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You are working hard to save for a decent retirement. So wouldn't it be nice to have a simple rule of thumb to measure whether you are saving enough?

In September, Fidelity Investments, the nation's largest provider of 401k plans, tried to do just that, offering up "eight" as the magic number: Typical wage earners, it said, should aim to save at least eight times their final annual pay to be sure they can afford basic living expenses in retirement.

The financial-services company also offered benchmarks to measure your progress along the way. By age 35, your goal is to save an amount equal to your annual pay. By 45, you will want to have saved about three times your salary, rising to five times your salary by 55.

There is a catch, of course: Most of us aren't typical. And for above-average earners, those numbers might seem daunting -- and be way too low.

To come up with the formula, Fidelity had to make numerous assumptions. Its "typical" worker began saving 6% of his earnings at age 25, gradually increased that to 12% after six years and continued saving that amount each year until retiring at 67. (An additional employer match helped, too.)

He earned about $40,000 in today's dollars initially and retired with annual pay just under $74,000.

In addition, the savings grew 5.5% a year every year -- or 3.2% after inflation -- something that is impossible in the volatile real world, where investments soar one year and shrink another.

Last, the model assumes the saver will start retirement by withdrawing about 5% of savings, a higher drawdown rate than the 4% usually recommended.

In reality, says Beth McHugh, Fidelity's vice president of market insight, the multiple you need to save "will vary."

While the model is perhaps simplistic, Fidelity's attempt to quantify a magic number is a worthy exercise because it gets people thinking about savings and encourages young people to start saving early, says Steve Utkus of the Vanguard Center for Retirement Research, an arm of financial-services giant Vanguard Group. The center takes a different approach, urging savers to put away 12% to 15% of their income every year, including employer matches, to reach their retirement goals.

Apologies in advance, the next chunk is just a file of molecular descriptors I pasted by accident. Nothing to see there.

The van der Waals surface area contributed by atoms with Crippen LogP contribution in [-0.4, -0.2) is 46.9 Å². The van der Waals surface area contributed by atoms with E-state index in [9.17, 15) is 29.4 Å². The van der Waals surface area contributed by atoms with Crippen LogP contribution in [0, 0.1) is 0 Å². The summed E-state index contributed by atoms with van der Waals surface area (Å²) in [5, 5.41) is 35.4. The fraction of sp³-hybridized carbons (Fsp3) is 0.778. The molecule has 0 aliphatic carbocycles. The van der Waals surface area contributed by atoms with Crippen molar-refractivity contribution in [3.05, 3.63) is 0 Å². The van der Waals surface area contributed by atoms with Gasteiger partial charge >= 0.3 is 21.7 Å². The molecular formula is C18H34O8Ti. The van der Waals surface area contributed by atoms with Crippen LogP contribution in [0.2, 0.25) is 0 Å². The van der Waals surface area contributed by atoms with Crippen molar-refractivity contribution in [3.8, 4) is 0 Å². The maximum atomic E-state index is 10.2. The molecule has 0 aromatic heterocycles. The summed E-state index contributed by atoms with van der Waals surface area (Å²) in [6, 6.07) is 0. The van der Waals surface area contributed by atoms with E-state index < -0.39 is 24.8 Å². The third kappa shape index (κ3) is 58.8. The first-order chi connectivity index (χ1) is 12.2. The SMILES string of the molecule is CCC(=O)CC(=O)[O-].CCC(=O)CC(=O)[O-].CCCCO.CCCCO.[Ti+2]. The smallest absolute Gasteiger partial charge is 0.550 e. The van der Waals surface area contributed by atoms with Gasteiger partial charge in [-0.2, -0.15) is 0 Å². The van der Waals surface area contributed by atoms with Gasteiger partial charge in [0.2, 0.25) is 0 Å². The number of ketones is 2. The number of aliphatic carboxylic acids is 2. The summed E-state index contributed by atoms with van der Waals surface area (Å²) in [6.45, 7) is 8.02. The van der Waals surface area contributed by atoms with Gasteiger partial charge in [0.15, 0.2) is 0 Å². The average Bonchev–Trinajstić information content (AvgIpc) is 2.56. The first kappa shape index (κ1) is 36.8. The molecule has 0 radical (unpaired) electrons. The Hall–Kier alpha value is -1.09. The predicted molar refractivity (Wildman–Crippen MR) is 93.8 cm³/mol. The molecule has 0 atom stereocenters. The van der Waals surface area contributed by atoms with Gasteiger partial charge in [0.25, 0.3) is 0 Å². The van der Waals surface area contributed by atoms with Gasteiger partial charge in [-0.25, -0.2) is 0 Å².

You're working hard to save for a decent retirement. So wouldn't it be nice to have a simple rule of thumb to measure whether you're saving enough?

In September, Fidelity Investments, the nation's largest provider of 401k plans, tried to do just that, offering up a magic number: eight. Typical wage earners, Fidelity said, should aim to save at least eight times their final annual pay to be sure they can afford basic living expenses in retirement.

The financial-services company also offered benchmarks to measure your progress along the way. By age 35, your goal is to save an amount equal to your annual pay. By 45, you will want to have saved about three times your salary, rising to five times your salary by 55.

There is a catch, of course: Most of us aren't typical. And for above-average earners, those numbers might be far too low.

To come up with its formula, Fidelity had to make numerous assumptions. Its "typical" worker began saving 6% of his earnings at age 25, gradually increased that to 12% after six years and continued saving that amount each year until retiring at 67. (An additional employer match helped, too.)